Recent supply chain delays and disruptions have negatively impacted the lives of Americans, leaving many feeling frustrated, angry, and scared that the disruptions will never end, according to a new study by Oracle.
The study of more than 1,000 U.S. consumers found that worries about more delivery delays, product shortages, and disruptions are worsening across the nation due to the rise of the COVID-19 Delta variant, and that people are looking to brands to help settle their concerns.
Supply Chain Disruptions Are Impacting Americans in Negative Ways
Over the past year, supply chain disruptions have become top-of-mind for nearly all Americans and have had a widespread impact on day-to-day life.
· Almost half (45 percent) of people admit they never thought about how products were delivered prior to the COVID-19 pandemic, but now nearly everybody (91 percent) considers the supply chain when making a purchase.
· 87 percent of people have been negatively impacted by supply chain issues over the past year, with many Americans unable to purchase certain items due to shortages (60 percent), forced to cancel orders due to delays (51 percent), and even rationing essential items out of fear of running out (40 percent).
· 43 percent of people admitted they’ve blamed missed gifts for special occasions on supply chain issues and that they have hurt people they care about as a result (17 percent).
· Men (57 percent) are twice as likely as women (29%) to blame the lack of a gift on supply chain issues. Men (24 percent) are also twice as likely as women (12 percent) to cry over not being able to buy the items they need.
· Supply chain disruptions have left people feeling frustrated (61 percent), impatient (46 percent), anxious (45 percent), and angry (34 percent). A majority (92 percent) are concerned that supply chain shortages will prevent them from being able to buy what they need, and 66 percent are worried it will ruin their holidays.
People Are Scared That the Supply Chain Disruptions Will Never End
Americans are increasingly worried that supply chain disruptions will continue impacting their futures with many seeing no end in sight.
· 82 percent of people are concerned that ongoing supply chain disruptions will ruin their life plans, such as birthdays, holidays, trips, and purchasing necessary items like school supplies.
· 77 percent are more concerned now with the rise of the COVID-19 Delta variant.
· 92 percent of people believe there will be more supply chain disruptions in the future, and two-thirds (66 percent) are scared that these issues will never end.
· 89 percent of people believe supply chain disruptions will continue to negatively impact their futures, most fearful of out-of-stock items (62 percent), challenges in buying seasonal products (45 percent), and increased stress and anxiety while shopping (44 percent).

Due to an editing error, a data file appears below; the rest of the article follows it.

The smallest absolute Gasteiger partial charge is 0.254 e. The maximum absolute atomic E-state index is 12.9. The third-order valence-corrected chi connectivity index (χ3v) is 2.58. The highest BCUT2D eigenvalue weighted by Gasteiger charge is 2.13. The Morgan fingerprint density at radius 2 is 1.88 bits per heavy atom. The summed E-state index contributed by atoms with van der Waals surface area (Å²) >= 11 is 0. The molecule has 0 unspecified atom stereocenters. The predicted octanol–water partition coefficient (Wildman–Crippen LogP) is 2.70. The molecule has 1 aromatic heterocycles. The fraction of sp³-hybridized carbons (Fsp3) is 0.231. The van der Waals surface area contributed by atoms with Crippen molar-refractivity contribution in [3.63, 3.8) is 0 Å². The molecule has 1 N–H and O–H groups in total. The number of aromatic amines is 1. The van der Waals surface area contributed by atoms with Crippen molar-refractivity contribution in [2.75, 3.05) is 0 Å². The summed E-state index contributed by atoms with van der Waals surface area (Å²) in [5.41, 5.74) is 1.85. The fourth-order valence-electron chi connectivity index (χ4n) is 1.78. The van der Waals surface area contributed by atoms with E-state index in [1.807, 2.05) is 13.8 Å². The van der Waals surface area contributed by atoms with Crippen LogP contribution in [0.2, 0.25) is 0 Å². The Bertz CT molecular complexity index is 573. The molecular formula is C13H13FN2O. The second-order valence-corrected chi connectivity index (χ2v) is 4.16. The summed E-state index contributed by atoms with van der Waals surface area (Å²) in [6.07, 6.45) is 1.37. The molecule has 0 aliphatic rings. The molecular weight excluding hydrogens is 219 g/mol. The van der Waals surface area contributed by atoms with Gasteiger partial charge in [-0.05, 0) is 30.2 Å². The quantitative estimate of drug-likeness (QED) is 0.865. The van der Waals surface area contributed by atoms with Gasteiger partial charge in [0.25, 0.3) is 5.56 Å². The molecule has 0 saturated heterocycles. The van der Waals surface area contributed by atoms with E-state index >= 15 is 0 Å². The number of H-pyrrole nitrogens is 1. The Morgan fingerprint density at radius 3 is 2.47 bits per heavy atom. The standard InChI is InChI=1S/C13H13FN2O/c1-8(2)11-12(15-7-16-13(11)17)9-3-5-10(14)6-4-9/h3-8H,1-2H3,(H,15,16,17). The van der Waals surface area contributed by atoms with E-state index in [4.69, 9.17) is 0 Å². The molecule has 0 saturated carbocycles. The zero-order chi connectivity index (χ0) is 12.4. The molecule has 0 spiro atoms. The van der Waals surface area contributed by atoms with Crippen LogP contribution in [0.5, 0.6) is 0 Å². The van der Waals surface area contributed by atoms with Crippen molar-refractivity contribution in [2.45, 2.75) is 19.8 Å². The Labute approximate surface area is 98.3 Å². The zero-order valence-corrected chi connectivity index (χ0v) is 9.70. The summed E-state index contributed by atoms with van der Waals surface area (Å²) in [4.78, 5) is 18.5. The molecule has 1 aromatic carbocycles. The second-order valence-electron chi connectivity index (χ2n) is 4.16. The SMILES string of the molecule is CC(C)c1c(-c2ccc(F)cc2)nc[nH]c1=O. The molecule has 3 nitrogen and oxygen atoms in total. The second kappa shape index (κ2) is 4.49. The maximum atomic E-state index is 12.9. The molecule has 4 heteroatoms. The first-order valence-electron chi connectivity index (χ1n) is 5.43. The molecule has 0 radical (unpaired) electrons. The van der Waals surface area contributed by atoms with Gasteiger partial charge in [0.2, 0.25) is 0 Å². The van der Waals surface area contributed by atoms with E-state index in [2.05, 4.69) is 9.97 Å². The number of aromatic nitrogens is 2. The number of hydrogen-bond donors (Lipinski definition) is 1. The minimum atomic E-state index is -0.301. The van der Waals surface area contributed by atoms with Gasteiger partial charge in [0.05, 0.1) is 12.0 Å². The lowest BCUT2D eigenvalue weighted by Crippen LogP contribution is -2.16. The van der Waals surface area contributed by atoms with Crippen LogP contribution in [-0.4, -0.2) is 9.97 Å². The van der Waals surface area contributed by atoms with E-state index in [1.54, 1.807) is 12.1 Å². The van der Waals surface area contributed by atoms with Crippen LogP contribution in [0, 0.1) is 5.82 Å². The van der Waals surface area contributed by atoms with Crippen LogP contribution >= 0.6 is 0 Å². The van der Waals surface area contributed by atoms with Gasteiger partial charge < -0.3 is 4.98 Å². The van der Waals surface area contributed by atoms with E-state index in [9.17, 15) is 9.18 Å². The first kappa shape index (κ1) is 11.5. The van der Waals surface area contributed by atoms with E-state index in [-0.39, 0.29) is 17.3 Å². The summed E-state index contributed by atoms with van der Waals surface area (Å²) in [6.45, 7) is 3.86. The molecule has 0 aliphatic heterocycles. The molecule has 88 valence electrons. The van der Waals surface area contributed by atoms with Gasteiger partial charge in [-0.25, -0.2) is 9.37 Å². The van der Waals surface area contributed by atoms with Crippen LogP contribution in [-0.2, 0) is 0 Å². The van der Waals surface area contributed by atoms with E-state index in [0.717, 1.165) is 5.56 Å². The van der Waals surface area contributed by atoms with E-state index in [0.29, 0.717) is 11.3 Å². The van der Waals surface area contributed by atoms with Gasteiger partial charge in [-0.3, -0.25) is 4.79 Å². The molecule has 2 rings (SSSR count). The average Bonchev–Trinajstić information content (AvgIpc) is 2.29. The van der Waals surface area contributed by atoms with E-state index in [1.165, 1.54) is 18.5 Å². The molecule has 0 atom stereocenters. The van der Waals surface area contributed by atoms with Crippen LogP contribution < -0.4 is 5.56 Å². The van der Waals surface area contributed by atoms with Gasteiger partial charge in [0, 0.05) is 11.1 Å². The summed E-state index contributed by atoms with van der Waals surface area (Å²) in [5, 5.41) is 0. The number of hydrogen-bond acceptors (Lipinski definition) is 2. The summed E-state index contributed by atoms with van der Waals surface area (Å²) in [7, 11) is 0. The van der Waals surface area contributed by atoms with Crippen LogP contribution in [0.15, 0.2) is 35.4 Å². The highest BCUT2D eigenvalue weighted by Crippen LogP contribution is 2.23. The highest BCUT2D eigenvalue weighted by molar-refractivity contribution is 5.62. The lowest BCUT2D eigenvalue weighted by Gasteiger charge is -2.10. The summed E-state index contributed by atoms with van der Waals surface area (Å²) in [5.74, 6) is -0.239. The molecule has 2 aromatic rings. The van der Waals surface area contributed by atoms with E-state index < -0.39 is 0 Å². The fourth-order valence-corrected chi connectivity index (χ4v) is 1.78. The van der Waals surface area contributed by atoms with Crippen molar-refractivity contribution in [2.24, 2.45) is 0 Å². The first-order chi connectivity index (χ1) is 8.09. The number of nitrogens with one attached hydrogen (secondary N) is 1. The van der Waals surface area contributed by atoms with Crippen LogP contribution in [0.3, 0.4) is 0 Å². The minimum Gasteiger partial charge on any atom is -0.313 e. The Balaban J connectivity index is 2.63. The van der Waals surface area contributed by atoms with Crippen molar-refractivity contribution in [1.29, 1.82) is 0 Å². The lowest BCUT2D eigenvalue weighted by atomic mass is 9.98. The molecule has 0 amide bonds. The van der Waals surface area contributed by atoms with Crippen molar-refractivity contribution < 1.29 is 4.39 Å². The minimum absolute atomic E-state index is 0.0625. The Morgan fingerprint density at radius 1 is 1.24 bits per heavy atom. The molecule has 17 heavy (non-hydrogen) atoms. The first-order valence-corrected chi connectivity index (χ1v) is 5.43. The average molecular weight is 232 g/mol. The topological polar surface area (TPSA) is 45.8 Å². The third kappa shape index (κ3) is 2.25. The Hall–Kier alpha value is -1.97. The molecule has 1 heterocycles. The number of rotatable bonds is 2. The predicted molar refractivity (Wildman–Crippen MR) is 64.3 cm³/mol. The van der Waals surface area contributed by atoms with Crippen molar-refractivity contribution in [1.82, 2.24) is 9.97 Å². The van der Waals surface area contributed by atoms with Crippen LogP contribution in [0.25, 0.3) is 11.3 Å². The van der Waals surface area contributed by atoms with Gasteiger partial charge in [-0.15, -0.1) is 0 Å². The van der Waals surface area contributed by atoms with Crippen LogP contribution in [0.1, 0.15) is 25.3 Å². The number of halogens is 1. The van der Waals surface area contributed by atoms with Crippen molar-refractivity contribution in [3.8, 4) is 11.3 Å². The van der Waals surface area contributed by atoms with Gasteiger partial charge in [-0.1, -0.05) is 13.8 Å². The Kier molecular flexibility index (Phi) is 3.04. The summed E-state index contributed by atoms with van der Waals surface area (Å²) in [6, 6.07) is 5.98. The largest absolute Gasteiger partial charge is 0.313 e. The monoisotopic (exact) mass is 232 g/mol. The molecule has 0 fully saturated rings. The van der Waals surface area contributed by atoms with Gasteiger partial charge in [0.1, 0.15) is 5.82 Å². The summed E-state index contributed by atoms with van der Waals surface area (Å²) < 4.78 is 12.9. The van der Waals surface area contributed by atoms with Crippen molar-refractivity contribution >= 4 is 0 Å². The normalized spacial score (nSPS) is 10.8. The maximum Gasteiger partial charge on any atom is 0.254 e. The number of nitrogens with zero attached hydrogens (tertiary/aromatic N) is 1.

· 91 percent of people plan to change their buying behavior moving forward, including buying in bulk and stocking up on items (49 percent), purchasing gifts earlier to allow for delays (45 percent), and paying closer attention to global shortages of items they regularly use (40 percent).
If Brands Don’t Prepare for Disruptions, They’ll Risk Losing Valuable Customers
The supply chain has become a critical part of people’s purchasing decisions. Organizations that don’t prioritize their supply chains risk declines in customer loyalty and revenue.
· 81 percent of people are willing to pay a premium for smooth and timely delivery of their items.
· 84 percent say delays would cause them to cancel their order and 80 percent say delays or shortages would even cause them to stop buying from a brand entirely.
· 58 percent of people would stop buying from a brand after 1-3 delays or disruptions.
· Most people (91 percent) understand that supply chains are complex, but 94 percent want more support from brands to help ease their worries.
· People want brands to provide more regular updates about shipping status (63 percent), be more transparent on inventory (59 percent) and potential supply chain issues (54 percent), and offer refunds (56 percent) or discounts (52 percent) if items are delayed or cancelled.
· 76 percent of people would trust and be more willing to buy from (78 percent) a company if they knew it used advanced technologies like artificial intelligence to manage its supply chain.
“These insights paint a clear picture that the ongoing global supply chain issues are impacting many Americans,” said Jon Chorley, group vice president of SCM product strategy and chief sustainability officer, Oracle. “Ultimately, the supply chain is where brand promises are either met or broken. Organizations that are able to provide the supply chain efficiency and transparency that customers expect will be rewarded with greater customer loyalty and accelerated business growth.”
Terri Hiskey, VP of Product Marketing, Supply Chain & Manufacturing at Oracle, told SCMR in an interview that the survey was revealing in other significant ways:
“I think we can all relate to feeling the frustration around delivery delays or product shortages, but what truly surprised me was how significantly U.S. consumers were impacted, and more so, how aware they are of supply chain processes,” she said. “The frequency of these issues has pushed consumers to their breaking point, with 80% saying delays or shortages would even cause them to stop buying from a brand entirely. To better navigate future disruptions, organizations need to prioritize their supply chains now – or risk losing customers and ultimately revenue.”
The original article can be found at: Supply Chain Management Review